If there is an article about goatse (and I don't see why there should be; it's a trivial bit of slashdotism) then it should probably have a picture of Mr Goatse in all his glory, subject to copyright. I honestly cannot see why this coould be expected to drive people away from wikipedia. Proper labelling of the article would tell people what to expect. --[[User:Tony Sidaway|Tony Sidaway|Talk]] 16:53, 14 Dec 2004 (UTC)
Yes, we have an article on Goatse, and the image would certainly fall under fair use (not to mention that we could probably get permission from the copyright holder to use it). I'm not sure what you mean by proper labelling of the article. Should we include a disclaimer on every single link? anthony 警告 17:12, 14 Dec 2004 (UTC)

No, I don't think every link requires a disclaimer. I do think links should be informatively labelled. "goatse" by itself isn't very good, you wouldn't know what you were getting until you got there. --[[User:Tony Sidaway|Tony Sidaway|Talk]] 17:19, 14 Dec 2004 (UTC)

In what sense wouldn't you know what you're getting? In some way that you do know what you're getting when you go to Abu Ghraib prisoner abuse or clitoris or Nicholas Berg or woman or vaginal syphilis? I suppose there are two levels there. Some people don't know what these things look like, and some people just don't expect that an encyclopedia would have an image of them. But one way or another, I think there are a lot of people who aren't going to know what they're getting on any of these articles. anthony 警告 17:41, 14 Dec 2004 (UTC)

I mean in the sense that the term "goatse" is obscure gibberish to the uninitiated. --[[User:Tony Sidaway|Tony Sidaway|Talk]] 18:11, 14 Dec 2004 (UTC)

We have a lot to lose by not respecting people's values here. Quite frankly, there are some people who will find a given image offensive, and do not want their children seeing said image. To tell such a person that their children must look at a given offensive image or be discrimated against by having a sub-optimal Wiki experience is imposing a moral standard down that person's throat. And what about making Wiki a place that is safe for workplace, cyber cafe, or other public place viewing. The only reasonable compromise is to categorize images, and all them to be blocked. Possibly on a user-by-user basis. Samboy 09:01, 5 Jan 2005 (UTC)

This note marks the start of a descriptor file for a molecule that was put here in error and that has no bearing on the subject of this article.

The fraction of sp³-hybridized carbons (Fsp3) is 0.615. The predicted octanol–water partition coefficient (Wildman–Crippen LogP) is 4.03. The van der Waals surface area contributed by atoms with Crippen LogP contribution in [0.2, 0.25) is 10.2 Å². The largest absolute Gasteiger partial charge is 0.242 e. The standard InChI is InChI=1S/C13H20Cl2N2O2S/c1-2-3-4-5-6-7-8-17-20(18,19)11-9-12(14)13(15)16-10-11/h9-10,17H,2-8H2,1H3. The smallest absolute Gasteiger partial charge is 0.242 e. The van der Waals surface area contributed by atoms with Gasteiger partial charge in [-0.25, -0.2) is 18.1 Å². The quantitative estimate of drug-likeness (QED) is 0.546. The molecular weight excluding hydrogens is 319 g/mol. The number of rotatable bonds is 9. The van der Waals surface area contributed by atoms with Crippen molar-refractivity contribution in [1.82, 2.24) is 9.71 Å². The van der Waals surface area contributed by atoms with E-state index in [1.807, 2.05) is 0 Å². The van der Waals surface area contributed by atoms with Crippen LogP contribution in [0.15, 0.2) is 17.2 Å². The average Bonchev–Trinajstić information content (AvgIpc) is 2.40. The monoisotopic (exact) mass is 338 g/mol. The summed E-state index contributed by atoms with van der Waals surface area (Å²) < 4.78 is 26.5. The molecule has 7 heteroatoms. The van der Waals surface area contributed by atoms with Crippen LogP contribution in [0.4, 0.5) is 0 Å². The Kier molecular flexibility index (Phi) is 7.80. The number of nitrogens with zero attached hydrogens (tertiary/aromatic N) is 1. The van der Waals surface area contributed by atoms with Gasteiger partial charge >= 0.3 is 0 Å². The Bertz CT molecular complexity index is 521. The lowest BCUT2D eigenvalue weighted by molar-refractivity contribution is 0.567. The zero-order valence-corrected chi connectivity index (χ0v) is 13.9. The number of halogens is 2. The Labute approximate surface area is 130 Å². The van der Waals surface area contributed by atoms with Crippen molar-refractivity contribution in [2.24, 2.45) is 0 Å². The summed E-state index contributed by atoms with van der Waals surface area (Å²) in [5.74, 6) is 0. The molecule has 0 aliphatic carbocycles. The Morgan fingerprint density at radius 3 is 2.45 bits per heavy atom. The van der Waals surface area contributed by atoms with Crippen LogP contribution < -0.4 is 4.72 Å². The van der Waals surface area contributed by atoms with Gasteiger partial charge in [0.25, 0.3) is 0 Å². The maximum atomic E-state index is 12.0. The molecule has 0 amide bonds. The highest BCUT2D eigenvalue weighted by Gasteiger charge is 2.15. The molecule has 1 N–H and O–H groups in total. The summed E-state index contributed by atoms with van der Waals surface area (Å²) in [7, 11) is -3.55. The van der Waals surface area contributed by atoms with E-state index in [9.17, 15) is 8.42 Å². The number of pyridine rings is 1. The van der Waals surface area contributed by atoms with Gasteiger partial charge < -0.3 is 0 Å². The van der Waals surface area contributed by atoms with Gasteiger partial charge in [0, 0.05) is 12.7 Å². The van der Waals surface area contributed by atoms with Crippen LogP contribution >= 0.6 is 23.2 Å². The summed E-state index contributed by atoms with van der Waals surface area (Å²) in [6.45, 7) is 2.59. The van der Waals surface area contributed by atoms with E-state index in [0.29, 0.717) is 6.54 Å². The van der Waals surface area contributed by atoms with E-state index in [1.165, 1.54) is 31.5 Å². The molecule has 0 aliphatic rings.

I completely agree with Tony Sidaway. Censoring anything is firstly inherently POV (this includes images), and secondly it would set an unfortunate precedent to allowing censorship of a broader variety. Wikipedia is supposed to be free content, and catering to certain institutions is ridiculous. If we cater to public schools in the US, what's to stop us from catering to libraries? After that, it only follows that we should be catering to every institution that raises an objection, which would become cumbersome and pointless, and destroy what wikipedia stands for. I think if you want wikipedia to be NPOV censored, it will end up being an essentially "no content" encyclopedia. I'm sure there are articles in Brittanica that are considered offensive in some places. Let's not start censoring, it's only going to go awry. Besides, individual images can be decided on a case-by-case basis, like they already are. QED. [[User:Consequencefree|Ardent]] 03:42, 26 Jan 2005 (UTC)

Actual examples[edit]